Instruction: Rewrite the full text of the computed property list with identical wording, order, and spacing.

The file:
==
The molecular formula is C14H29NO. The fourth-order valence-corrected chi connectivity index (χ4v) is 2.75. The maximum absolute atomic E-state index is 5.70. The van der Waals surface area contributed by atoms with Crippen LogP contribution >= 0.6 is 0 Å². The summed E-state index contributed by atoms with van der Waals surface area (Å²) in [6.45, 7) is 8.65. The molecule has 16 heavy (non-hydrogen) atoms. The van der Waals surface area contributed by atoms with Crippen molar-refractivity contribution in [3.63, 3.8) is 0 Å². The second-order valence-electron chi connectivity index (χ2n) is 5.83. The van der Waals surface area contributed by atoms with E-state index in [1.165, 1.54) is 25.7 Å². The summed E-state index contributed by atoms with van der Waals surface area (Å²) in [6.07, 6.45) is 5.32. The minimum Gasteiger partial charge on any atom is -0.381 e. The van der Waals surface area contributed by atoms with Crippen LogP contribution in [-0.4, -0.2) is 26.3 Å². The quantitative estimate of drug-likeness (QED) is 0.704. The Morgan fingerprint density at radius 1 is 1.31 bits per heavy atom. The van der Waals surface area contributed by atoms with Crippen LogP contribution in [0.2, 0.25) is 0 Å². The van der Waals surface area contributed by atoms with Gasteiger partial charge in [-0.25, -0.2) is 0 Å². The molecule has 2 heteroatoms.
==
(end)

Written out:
The molecular formula is C14H29NO. The fourth-order valence-corrected chi connectivity index (χ4v) is 2.75. The maximum absolute atomic E-state index is 5.70. The van der Waals surface area contributed by atoms with Crippen LogP contribution >= 0.6 is 0 Å². The summed E-state index contributed by atoms with van der Waals surface area (Å²) in [6.45, 7) is 8.65. The molecule has 16 heavy (non-hydrogen) atoms. The van der Waals surface area contributed by atoms with Crippen molar-refractivity contribution in [3.63, 3.8) is 0 Å². The second-order valence-electron chi connectivity index (χ2n) is 5.83. The van der Waals surface area contributed by atoms with E-state index in [1.165, 1.54) is 25.7 Å². The summed E-state index contributed by atoms with van der Waals surface area (Å²) in [6.07, 6.45) is 5.32. The minimum Gasteiger partial charge on any atom is -0.381 e. The van der Waals surface area contributed by atoms with Crippen LogP contribution in [-0.4, -0.2) is 26.3 Å². The quantitative estimate of drug-likeness (QED) is 0.704. The Morgan fingerprint density at radius 1 is 1.31 bits per heavy atom. The van der Waals surface area contributed by atoms with Crippen LogP contribution in [0.2, 0.25) is 0 Å². The van der Waals surface area contributed by atoms with Gasteiger partial charge in [-0.25, -0.2) is 0 Å². The molecule has 2 heteroatoms.